Briefly describe the work do you do.
The themes of my works are the relationship between language and its environment, the role that language has played in contemporary art, and the positive and negative effects that contemporary art has brought with the changing times. I try to express a period of experience, a segment of history, and a type of hope, by combining and commingling the beauty of traditional painting with the volatile aesthetic of Abstract Expressionism and its offshoots. Inspired by select modern Eastern and Western arts and artists and representing my own personal cultural confrontations, I draw upon the dualities of my two cultures and languages. My works are an attempt to communicate newfound perceptions gained through my creative process.
At what point in your life did you decide to become an artist?
My mother was a classically trained pianist and wanted me to follow her example when I was ten.
One day she took me to private lesson, and I saw a few young peoples were practicing pencil drawing from cast statue. Drawing which I have been to that inspired me, fascinated me & changed me profoundly from that day; I think I am the artist instead of the pianist. I spent all my time to practice my pencil drawing at kitchen since then.
Tell us a little about your background and how that influences you as an artist.
I was born and raised in Shanghai. By the 1980s, Deng Xiaoping initiated a more open-door policy, but I still had a deep desire to experience America and Western culture. Immigrating to Boston to study art in graduate school, I discovered a more complex society than I had imagined. Longing for a democratic system, I wasn’t prepared for the magnitude of consumption both promoted and practiced. The great chasm between Communist China and capitalist America was quite a shock and heightened my awareness of self. Belonging to both worlds and to neither, I recognized the social construction of cultural codes and their impact on identity.
What types of conceptual concerns are present in your work? How do those relate to the specific process(es) or media you use?
I am especially interested in making and unmaking meaning with the combination of word and image — particularly in this age of digital communication. Incorporating contemporary events and pop culture, I collect daily newspapers in English and Chinese, cut specific text, graphics and articles, and put them in categories. I also gather postproduction material from local ad agencies. Influenced by artists like MARCEL DUCHAMP, and ANDY WARHOL, my calligraphic strokes commingle with expressive brushwork and drips, and the freedom of such abstract artists allows me to explore Chinese characters in a personal, reinvigorated way — connecting to and balancing vital energy. The cross-cultural exchange mediated in my creative process continues to unfold and push beyond duality. In merging the beauty of traditional painting technique, modernist performance-like gestures, as well as typography and imagery, I am forging an art that both creates and expresses my self. Embracing the chaos, or ran, I stand hopefully poised between ambivalent remembrance and undetermined tomorrow.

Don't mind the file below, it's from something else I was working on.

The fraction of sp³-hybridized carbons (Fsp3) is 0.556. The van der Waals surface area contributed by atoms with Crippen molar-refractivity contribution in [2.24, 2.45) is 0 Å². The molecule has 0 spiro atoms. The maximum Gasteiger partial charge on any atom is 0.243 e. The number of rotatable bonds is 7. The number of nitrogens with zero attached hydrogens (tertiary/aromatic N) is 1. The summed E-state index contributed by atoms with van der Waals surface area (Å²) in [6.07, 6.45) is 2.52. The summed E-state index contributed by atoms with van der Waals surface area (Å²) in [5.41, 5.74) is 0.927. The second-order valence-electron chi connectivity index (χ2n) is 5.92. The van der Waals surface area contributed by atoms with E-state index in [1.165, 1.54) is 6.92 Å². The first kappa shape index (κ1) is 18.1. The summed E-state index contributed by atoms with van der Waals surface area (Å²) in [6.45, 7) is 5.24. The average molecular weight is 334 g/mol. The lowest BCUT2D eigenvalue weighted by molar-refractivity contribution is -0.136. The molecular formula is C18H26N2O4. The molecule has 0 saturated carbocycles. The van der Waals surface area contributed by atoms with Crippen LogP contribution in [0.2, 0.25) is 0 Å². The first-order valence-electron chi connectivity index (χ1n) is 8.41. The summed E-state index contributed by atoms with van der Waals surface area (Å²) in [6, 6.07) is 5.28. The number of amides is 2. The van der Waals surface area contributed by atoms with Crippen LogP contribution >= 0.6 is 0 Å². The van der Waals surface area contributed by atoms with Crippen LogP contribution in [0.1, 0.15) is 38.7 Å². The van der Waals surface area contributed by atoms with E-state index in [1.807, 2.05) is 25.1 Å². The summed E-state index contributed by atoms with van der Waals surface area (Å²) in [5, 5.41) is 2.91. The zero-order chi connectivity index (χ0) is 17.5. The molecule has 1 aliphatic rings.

We once heard Chuck Close say he did not believe in being inspired, rather in working hard everyday. What motivates you in your studio practice?
That’s absolutely what I think and what I do my daily life.
Be a cultural ambassador, an important international artist and recorded by the art history.
What artists living or non-living influence your work?
Pablo Picasso, Marcel Duchamp, Andy Warhol. They were truly inspiring and courage us to breaking the boundaries and thinking outside the canvas.
When you are not making art what types of activities and interests do you engage in?
I like to read artist biography, and go to museums and local galleries when I am not making art. I also like to walk, and a long walk. Having a long conversation with my mother about music, poem and history culture we live in…
About John Chang
John Chang’s work expresses the duality of his Chinese and American experience by juxtaposing traditional and unconventional symbols and images through the application of mixed media. Deconstructed Chinese Calligraphy layered over segments of world history and references to modern pop-culture depict his personal transformation.
Born and raised in Shanghai, China. John Chang is an artist based in Southern California. John’s works have been widely exhibited, including, Alexander Brest Museum at Jacksonville University, Jacksonville, FL. Julina Togonon Fine Art, San Francisco, CA. Fresh Paint Art Gallery, Culver City, CA. S Cube Gallery, Laguna Beach, CA. Chang’s work has been featured in various publications such as Pasadena Star News, KTLA, and Art In America, Art Ltd. John Chang is a recipient Spring 2011 Working Art Grant from WAO.
John Chang holds an MFA in Visual Art from The Art Institute of Boston. He also earned a BA in Decorative Arts and Design from Shanghai Light Industry College. He also studied with the well know Chinese artist Xu Bing.
All images copyright of the artist and used with their permission.